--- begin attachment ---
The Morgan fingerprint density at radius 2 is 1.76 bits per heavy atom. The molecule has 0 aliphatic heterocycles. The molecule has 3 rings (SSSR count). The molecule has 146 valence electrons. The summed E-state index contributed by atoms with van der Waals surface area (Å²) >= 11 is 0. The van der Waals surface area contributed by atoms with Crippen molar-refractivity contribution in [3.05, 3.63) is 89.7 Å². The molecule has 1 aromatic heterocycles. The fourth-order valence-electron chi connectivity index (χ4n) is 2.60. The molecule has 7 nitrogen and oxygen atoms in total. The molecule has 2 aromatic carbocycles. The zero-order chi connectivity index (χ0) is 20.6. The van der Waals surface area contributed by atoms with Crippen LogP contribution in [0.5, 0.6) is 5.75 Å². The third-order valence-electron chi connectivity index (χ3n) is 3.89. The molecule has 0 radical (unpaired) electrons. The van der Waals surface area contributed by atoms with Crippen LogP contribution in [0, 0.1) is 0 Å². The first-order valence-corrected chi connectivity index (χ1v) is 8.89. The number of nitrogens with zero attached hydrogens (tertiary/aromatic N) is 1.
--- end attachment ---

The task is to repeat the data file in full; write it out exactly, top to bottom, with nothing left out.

The Morgan fingerprint density at radius 2 is 1.76 bits per heavy atom. The molecule has 0 aliphatic heterocycles. The molecule has 3 rings (SSSR count). The molecule has 146 valence electrons. The summed E-state index contributed by atoms with van der Waals surface area (Å²) >= 11 is 0. The van der Waals surface area contributed by atoms with Crippen molar-refractivity contribution in [3.05, 3.63) is 89.7 Å². The molecule has 1 aromatic heterocycles. The fourth-order valence-electron chi connectivity index (χ4n) is 2.60. The molecule has 7 nitrogen and oxygen atoms in total. The molecule has 2 aromatic carbocycles. The zero-order chi connectivity index (χ0) is 20.6. The van der Waals surface area contributed by atoms with Crippen LogP contribution in [0.5, 0.6) is 5.75 Å². The third-order valence-electron chi connectivity index (χ3n) is 3.89. The molecule has 0 radical (unpaired) electrons. The van der Waals surface area contributed by atoms with Crippen LogP contribution in [0, 0.1) is 0 Å². The first-order valence-corrected chi connectivity index (χ1v) is 8.89. The number of nitrogens with zero attached hydrogens (tertiary/aromatic N) is 1.